The ROC curve was generated to detect the predictive capabilities of serum total bile acid level for high-risk coronary plaques. The area under the ROC curve (AUC) of serum total bile acid level for predicting high-risk coronary plaques among populations was 0.876 (95% CI: 0.821–0.919; P<0.001), with a sensitivity of 87.13% and a specificity of 86.02% (Figure 2).
This study assessed the correlation of serum total bile acid level with high-risk coronary plaques in the populations with suspected but not previously diagnosed CAD. The main finding of our study was that higher serum total bile acid level was an independent predictor of high-risk coronary plaques on CTA in asymptomatic individuals after adjusting for cardiovascular risk factors.
The common risk factors for vulnerable plaques were older age, dyslipidemia, diabetes, and a history of smoking, however, this association did not persist in our study. A plausible explanation for these contrary findings maybe by differences in the study populations. Our study participants come from general population, the number of people with high-risk coronary plaques in this study was small, and the sample selection might be insufficient to represent the overall CAD disease level among adult populations.
Bile acids are the end products of cholesterol catabolism, are synthesized in the liver and affect the balance between cholesterol synthesis in the liver and cholesterol excretion. Usually, human's bodies have the ability to convert excess dietary cholesterol to bile acid under normal circumstances. However, the circulating bile acid concentrations are markedly increased under pathological conditions (9,10). Apart from its important role in regulating lipid digestion and cholesterol metabolism, bile acid was also demonstrated to affect vascular inflammation and atherosclerosis (17).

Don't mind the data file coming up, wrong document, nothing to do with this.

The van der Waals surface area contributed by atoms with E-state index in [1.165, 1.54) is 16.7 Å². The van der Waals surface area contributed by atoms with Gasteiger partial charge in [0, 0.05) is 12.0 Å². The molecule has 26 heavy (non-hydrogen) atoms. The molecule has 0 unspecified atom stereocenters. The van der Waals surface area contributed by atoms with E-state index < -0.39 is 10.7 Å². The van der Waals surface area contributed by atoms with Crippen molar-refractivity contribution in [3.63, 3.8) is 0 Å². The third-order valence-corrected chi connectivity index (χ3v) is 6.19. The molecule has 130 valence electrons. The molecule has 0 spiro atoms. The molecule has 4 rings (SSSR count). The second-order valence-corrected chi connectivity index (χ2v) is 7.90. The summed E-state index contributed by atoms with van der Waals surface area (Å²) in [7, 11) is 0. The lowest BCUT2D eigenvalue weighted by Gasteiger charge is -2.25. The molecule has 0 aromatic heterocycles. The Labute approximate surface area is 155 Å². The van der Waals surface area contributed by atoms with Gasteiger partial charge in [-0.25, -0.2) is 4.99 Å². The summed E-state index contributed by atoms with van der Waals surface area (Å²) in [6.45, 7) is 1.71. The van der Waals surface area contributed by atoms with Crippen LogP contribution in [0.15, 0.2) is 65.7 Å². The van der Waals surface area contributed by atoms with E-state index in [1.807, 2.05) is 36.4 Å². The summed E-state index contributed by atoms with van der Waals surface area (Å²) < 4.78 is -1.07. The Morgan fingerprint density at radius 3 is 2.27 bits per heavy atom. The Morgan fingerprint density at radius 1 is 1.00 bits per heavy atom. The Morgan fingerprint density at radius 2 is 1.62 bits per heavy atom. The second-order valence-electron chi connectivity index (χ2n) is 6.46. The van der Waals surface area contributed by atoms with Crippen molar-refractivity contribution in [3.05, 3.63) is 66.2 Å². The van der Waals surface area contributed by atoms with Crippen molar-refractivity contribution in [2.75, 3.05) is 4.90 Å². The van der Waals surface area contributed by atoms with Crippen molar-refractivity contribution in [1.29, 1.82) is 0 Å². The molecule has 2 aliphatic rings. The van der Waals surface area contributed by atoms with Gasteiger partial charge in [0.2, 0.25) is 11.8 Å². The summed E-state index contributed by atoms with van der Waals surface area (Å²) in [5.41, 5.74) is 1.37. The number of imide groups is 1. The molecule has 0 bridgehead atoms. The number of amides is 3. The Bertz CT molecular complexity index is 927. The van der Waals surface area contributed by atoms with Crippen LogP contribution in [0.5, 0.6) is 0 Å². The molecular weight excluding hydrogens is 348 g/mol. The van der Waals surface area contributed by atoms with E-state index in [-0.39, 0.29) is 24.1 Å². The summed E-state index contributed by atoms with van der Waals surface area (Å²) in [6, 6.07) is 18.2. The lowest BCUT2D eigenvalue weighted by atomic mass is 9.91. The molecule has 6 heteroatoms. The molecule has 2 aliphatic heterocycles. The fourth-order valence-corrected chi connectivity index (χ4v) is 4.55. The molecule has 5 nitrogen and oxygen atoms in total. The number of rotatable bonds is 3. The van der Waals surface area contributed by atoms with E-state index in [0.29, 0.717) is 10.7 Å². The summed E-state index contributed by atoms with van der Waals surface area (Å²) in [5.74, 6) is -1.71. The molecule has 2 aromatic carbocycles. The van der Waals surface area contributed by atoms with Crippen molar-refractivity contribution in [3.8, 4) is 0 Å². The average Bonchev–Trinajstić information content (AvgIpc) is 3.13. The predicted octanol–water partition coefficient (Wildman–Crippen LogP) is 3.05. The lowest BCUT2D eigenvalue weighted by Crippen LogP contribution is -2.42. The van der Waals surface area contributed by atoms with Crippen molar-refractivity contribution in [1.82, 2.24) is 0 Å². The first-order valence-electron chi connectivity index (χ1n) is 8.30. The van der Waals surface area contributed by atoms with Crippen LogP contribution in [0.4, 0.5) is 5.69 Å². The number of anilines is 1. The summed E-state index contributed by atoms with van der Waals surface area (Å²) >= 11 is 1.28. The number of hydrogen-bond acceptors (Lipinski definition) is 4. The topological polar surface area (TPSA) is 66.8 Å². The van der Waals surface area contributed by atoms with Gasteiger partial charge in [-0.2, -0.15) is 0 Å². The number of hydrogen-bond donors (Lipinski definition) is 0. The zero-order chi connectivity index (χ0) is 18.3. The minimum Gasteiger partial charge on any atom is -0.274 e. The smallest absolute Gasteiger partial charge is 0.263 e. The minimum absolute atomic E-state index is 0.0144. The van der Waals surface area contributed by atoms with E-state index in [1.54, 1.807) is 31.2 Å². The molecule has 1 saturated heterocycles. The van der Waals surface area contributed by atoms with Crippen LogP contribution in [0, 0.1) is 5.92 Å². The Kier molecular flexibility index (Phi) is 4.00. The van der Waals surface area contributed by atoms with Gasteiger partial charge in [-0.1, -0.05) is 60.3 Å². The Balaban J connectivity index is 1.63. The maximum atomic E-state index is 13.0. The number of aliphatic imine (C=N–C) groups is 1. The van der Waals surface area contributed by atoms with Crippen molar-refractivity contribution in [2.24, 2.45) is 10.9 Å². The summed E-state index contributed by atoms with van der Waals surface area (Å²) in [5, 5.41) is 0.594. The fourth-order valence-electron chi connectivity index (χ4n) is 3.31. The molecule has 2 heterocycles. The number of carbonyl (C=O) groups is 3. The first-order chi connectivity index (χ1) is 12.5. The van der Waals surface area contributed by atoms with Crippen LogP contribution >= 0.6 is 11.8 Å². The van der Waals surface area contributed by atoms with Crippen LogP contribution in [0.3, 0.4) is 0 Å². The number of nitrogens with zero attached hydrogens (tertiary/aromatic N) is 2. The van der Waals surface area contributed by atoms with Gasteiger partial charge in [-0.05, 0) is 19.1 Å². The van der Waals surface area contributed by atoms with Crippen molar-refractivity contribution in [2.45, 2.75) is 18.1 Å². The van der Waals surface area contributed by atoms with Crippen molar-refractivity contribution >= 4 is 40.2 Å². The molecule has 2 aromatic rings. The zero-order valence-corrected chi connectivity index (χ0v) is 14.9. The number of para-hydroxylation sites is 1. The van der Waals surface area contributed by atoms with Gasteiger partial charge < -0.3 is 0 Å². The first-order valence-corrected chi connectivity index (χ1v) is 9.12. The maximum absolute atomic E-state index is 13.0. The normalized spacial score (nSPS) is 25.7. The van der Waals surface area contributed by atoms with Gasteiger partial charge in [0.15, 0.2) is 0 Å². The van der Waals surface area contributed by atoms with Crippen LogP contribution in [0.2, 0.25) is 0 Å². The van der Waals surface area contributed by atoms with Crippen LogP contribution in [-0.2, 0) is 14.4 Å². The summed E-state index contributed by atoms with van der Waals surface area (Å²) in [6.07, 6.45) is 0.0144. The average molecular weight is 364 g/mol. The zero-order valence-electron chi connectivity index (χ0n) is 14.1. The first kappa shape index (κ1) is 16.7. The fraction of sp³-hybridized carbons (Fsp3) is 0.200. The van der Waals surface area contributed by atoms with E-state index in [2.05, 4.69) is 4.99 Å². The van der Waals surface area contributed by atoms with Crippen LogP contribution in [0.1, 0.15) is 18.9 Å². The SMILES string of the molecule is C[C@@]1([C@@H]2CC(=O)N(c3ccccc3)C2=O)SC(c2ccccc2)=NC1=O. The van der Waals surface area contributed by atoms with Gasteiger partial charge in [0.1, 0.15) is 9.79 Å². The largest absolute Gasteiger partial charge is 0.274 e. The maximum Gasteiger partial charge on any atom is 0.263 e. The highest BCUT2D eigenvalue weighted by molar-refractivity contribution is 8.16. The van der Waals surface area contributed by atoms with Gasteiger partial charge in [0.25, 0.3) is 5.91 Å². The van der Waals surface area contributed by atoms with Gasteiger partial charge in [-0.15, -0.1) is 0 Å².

The present study showed that higher circulating concentrations of total bile acid was an independent predictor of coronary artery plaque instability, with odds ratio being 6.854 (95% CI: 3.948–11.901, P<0.001). By ROC curve analysis, we found that serum total bile acid level showed its optimal cut-off value of 4.82 µmol/L, which had a sensitivity of 87.13% and a specificity of 86.02% as serum marker for high-risk coronary plaques in this study.